It’s quite a testament to Joni Mitchell’s musicianship that her “voice is arguably the most underrated aspect of her music.” So writes a contributor to The Range Place, an online project that analyzes the vocal ranges of popular singers. This is not to say that Mitchell’s voice is underrated—far from it—but her adventurous, deeply personal lyricism and experimental songwriting are how she is most often distinguished from the cohort of 60s singer-songwriters who emerged from the folk scene. (She first became known as the writer of Judy Collins’ hit, “Both Sides, Now.”)
That said, there’s no mistaking her for any other singer. “With very wide vibrato, she would frequently reach into her upper register comfortably with a blissful falsetto while still being able to reach some smooth lower notes with ease.” You can hear examples of her vocal range above, in excerpts from dozens of songs, both studio and live versions, recorded throughout her career. “She was a mezzo-soprano through the late sixties and seventies, with her voice standing out among other singer-songwriters due to its unusual comfort in the fifth octave.”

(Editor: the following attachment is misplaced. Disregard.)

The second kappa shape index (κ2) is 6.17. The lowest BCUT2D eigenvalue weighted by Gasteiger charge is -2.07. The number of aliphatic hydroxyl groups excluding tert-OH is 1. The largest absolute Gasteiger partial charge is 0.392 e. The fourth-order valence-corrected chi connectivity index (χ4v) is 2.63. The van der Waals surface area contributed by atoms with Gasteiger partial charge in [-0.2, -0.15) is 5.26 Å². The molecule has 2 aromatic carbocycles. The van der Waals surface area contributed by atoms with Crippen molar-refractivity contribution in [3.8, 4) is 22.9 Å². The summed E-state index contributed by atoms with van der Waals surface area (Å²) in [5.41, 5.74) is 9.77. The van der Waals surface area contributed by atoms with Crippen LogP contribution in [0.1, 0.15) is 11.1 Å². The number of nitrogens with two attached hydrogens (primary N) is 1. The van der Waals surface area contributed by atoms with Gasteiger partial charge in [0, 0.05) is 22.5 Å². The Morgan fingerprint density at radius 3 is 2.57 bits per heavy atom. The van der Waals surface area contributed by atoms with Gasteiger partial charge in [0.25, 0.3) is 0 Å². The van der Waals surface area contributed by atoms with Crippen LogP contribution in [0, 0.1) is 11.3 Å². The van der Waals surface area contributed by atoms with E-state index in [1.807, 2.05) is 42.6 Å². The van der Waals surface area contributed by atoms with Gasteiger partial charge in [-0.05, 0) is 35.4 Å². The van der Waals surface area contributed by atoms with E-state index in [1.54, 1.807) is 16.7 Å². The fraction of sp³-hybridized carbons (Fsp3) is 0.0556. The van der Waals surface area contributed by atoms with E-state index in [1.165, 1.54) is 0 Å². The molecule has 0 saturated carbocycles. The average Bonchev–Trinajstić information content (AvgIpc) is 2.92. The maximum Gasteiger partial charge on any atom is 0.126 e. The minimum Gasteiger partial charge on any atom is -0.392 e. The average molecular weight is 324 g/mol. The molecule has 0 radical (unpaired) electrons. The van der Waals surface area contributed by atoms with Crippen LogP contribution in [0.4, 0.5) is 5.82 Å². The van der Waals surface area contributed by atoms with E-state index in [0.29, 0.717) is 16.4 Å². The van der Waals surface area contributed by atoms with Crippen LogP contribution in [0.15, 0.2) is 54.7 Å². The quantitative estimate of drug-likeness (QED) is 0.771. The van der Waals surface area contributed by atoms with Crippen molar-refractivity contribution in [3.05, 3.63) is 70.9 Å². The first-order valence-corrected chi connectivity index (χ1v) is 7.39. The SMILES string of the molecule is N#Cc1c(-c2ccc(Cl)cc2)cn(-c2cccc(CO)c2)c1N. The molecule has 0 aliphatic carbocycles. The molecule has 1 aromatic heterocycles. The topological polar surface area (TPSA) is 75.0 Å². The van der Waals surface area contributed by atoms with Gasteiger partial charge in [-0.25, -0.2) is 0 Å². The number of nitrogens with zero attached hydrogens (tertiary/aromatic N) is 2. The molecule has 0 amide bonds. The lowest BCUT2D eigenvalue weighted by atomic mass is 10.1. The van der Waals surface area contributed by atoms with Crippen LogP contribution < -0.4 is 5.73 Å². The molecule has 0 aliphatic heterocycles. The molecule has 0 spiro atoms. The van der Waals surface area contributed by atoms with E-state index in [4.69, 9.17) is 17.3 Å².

There are many other qualities that set Mitchell’s voice apart, including her incredible sense of pitch and rhythm. As session singer and vocal coach Jaime Babbitt writes, “singers who study singing and play instruments that make chords are better than all the rest. Joni Mitchell played many: dulcimer, guitar, piano, and flute, even ukulele as a child.” Mitchell’s instrumental skill gave her precise vocal timing, “a critical and often overlooked singer-skill,” and one that contributes hugely to a vocal performance.
Her love of jazz infuses even her folkiest songs with rhythmic vocal patterns that run up and down the scale. (Hear an example in the isolated vocals from 1971’s “River,” just above.) Just as every singer’s voice will do, Mitchell’s range narrowed with age. “Her voice nowadays,” writes The Range Place (though she no longer performs), “is closer to that of a contralto than to that of a mezzo-soprano, having lowered substantially more than other singers from the seventies”—a likely outcome of her lifelong smoking habit.
It’s common to say of an older singer that “she can’t hit the high notes anymore,” but this judgment misses out on the richness of a mature voice. Mitchell’s “indomitable technique” never wavered in her later years, Paul Taylor argues at The Independent. Her later voice was “stunning (bereft, bewildered, stoical),” transformed from the ambitious, piercing falsetto to “radiant/rueful” and wise.